Achilles (Myths and Legends of the World)
A hero in the war between the Greeks and the Trojans, Achilles was the foremost warrior in Greek mythology. He figures prominent'v in the Iliad, the epiclong poem about legendary or historical heroes, written in a grand style by Greek poet Homer that tells the story of the Trojan Warlegendary war between the Greeks and the people of Troy that was set off by the kidnapping of Helen, wife of the king of Sparta; inspiration for Homer's epics the Iliad and the Odyssey. Achilles possessed strength, bravery, military skills, pride, and honorll the qualities the ancient Greeks prized as manly virtues. Yet his conduct was also shaped by anger and stubbornness. The tension between Achilles' larger-than-life virtues and his all-too-human weaknesses plays a role in the mood of heroic tragedy found in the Iliad.
Achilles' Heel. Like many mythological heroes, Achilles was part human and part supernaturalrelated to forces beyond the normal world; magical or miraculous being. His parents were Peleus, a king of Thessaly in northern Greece, and a sea nymphminor goddess of nature, usually represented as young and beautiful named Thetis. According to Homer, Thetis raised both Achilles and his closest friend and companion, Patroclus.
Other accounts added various details to Achilles' life. In one story, Thetis, fearful for her son's safety, tried to protect him by rubbing him with ambrosia, the food of the gods, and holding him in a fire to burn away his human weakness. This action horrified Peleus, and Thetis, angry at his distrust, abandoned her husband and child and returned to the sea.
Another version of Achilles' story said that Thetis tried to make her infant son invulnerableincapable of being hurt by dipping him into the river Styx, which flowed through the underworld.land of the dead However, the water did not touch the heel by which she held Achilles, and this spot remained vulnerable. This myth is the source of the term Achilles' heel, which refers to a person's one great weakness.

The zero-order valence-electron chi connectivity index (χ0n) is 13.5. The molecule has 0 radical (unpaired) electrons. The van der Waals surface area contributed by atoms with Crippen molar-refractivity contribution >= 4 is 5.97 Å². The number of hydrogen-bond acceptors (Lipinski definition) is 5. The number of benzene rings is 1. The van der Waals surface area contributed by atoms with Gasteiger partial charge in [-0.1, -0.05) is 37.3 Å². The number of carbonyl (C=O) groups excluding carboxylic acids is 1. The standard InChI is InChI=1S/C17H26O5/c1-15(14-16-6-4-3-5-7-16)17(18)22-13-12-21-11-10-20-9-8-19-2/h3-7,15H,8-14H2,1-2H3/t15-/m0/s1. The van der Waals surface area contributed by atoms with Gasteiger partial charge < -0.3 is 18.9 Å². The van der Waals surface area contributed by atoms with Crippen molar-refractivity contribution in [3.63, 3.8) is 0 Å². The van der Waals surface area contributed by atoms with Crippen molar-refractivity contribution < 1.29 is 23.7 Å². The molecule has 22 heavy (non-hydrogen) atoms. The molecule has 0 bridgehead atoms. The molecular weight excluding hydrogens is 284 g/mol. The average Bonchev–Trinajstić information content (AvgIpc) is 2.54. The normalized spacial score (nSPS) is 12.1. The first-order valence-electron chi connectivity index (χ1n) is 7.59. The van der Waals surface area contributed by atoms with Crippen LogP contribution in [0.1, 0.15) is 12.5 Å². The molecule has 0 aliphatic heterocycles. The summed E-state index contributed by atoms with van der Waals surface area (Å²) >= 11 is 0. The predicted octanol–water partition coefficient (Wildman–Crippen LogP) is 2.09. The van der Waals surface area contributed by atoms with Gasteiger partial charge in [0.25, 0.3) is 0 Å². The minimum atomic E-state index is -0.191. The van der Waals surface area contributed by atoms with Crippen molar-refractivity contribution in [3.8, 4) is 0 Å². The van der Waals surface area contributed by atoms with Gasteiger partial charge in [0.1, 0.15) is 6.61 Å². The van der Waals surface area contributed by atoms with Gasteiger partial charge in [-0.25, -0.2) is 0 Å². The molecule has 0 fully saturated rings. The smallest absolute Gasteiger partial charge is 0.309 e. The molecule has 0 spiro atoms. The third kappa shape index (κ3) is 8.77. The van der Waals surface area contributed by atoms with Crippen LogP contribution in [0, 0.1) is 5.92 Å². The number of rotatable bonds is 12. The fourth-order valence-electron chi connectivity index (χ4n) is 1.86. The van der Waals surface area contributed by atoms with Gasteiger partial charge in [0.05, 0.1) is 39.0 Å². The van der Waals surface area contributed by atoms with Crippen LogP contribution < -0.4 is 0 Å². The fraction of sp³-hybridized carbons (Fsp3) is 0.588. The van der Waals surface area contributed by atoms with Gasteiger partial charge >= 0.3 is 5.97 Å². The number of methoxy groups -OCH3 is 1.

Achilles' strength and athletic superiority emerged early. At age six, he could run fast enough to catch deer and was strong enough to kill lions and wild boars. Some myths say that Achilles learned to run from the centaurhalf-human, half-animal creature with the body of a horse and the head, chest, and arms of a human Chiron, who also taught him music, medicine, and the skills of warfare. According to some legends, Achilles was destined from birth to suffer one of two fates: a long life without glory or a glorious death in battle at Troy.
The Trojan War. When the Trojan War began, Achilles' parents sent him to the court of King Lycomedes on the island of Skyros, where he was disguised as a girl. They hoped this would keep him from being drawn into the combat and suffering the fate of the prophecyforetelling of what is to come; also something that is predicted that said he would die at Troy. Meanwhile, a seerone who can predict the future warned the Greeks that they would...
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